Wednesday, August 5, 2015

Foreign students stage walkout at Hershey factory

Remember last year on the gubernatorial campaign trail when Gov. Corbett took a heap of criticism from unemployed Pennsylvanians for blurting out that there were plenty of jobs out there and suggesting the jobless were just hanging around enjoying their unemployment checks?

Foreign students stage walkout at Hershey factory

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Remember last year on the gubernatorial campaign trail when Gov. Corbett took a heap of criticism from unemployed Pennsylvanians for blurting out that there were plenty of jobs in the want ads and suggesting the jobless were just hanging around enjoying their unemployment checks?

Well, now we know there were hundreds of jobs ripe for the taking (400 to be exact), in the nation's candyland no less, Hershey, PA.

Only thing is, the company passed up Pennsylvanians to hire foreign cultural exchange students on the cheap.

The company that Hershey hired to fill a shortage of $8.35-an-hour workers in a warehouse, roped in several hundred foreign students who had come to learn English and earn a little spending money.

Now they find, with hundreds of dollars deducted for rent each month, they aren't earning enough to pay for their work-travel visas - let alone getting a chance to experience American culture - except in the back of warehouse stacking boxes of Hersheys Kisses.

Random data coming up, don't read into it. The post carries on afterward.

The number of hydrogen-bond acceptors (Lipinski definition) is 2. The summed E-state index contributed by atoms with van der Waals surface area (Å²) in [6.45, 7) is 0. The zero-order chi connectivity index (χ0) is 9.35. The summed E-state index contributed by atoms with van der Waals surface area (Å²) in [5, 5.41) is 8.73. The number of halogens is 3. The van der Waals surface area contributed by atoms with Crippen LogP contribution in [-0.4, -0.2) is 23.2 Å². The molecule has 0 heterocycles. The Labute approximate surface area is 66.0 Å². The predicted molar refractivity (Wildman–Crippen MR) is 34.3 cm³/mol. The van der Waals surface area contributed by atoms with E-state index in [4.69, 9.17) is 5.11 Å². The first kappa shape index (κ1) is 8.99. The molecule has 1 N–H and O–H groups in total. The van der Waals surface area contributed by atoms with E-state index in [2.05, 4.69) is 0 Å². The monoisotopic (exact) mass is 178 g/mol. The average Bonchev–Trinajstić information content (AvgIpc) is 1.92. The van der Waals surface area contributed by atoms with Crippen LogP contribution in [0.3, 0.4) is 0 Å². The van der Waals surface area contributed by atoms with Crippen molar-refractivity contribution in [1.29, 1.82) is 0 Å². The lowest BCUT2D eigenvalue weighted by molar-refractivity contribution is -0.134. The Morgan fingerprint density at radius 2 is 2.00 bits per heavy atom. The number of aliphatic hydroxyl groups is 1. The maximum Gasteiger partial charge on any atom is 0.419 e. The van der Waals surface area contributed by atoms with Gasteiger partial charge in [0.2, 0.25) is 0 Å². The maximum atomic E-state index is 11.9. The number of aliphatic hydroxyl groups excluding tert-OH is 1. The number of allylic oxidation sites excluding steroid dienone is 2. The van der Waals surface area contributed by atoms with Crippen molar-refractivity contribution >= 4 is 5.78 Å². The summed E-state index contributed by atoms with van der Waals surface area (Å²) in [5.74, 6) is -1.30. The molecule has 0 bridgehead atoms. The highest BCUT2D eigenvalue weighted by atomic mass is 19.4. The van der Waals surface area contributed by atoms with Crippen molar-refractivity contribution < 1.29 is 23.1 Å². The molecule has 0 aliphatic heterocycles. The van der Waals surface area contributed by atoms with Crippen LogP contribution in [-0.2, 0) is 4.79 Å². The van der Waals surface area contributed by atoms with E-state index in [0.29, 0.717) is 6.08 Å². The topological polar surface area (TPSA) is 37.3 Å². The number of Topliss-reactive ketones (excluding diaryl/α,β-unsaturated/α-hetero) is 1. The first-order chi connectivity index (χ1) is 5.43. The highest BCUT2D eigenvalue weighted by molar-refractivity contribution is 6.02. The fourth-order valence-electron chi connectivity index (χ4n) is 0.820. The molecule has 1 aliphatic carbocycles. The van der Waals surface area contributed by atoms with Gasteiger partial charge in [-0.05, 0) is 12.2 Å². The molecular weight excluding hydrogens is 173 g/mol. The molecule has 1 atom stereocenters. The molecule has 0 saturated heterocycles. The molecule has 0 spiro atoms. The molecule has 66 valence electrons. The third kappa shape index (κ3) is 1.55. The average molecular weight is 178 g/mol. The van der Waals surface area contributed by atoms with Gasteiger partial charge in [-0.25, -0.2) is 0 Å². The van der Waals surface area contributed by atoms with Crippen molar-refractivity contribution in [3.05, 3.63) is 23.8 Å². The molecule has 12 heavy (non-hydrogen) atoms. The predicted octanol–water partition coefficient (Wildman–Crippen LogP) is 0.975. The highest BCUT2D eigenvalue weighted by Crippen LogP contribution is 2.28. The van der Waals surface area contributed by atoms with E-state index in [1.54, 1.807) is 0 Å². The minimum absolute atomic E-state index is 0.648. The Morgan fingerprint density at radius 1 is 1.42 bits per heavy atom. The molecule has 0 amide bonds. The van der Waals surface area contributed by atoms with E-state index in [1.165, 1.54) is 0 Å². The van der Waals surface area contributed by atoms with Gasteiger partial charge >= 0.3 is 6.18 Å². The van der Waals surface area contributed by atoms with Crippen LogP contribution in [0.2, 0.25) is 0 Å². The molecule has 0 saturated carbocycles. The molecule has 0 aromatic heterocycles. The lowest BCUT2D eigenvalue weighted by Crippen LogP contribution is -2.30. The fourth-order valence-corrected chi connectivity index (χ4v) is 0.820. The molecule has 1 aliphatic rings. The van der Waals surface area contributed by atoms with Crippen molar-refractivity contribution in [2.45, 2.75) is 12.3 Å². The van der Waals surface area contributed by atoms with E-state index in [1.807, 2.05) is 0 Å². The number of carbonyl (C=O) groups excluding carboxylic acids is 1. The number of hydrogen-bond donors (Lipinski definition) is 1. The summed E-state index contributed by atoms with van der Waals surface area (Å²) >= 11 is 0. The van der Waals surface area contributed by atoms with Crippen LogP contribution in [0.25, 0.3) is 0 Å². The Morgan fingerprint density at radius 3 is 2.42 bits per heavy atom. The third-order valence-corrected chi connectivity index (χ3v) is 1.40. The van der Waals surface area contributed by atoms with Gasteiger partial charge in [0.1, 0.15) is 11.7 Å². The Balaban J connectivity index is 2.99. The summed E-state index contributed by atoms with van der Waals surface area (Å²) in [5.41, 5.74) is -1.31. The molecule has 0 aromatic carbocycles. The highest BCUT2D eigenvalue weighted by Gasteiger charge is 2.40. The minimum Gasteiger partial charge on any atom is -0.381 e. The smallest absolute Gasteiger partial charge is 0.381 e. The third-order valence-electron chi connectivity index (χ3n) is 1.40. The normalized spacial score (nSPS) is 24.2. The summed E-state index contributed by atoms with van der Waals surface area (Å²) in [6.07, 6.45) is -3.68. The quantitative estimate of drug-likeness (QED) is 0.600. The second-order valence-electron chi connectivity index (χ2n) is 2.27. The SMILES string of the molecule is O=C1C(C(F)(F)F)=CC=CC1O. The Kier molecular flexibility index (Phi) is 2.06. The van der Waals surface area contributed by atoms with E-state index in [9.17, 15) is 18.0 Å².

As a 20-year-old student from China put it:

“There is no cultural exchange, none, none,” said Zhao Huijiao told the New York Times. “It is just work, work faster, work.”

The students took to the streets in protest and the State Department is investigating. The Hershey Company is blaming the firm it contracted with to find it workers.

More in the New York Times and the Patriot-News of Harrisburg.

 

 

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About this blog

Commonwealth Confidential gives you regularly updated coverage of the state legislature, the governor and the workings of the state bureaucracy. It is written by Angela Couloumbis in the Inquirer's Harrisburg bureau, based in the statehouse, and by the newspaper's far-flung campaign reporters.



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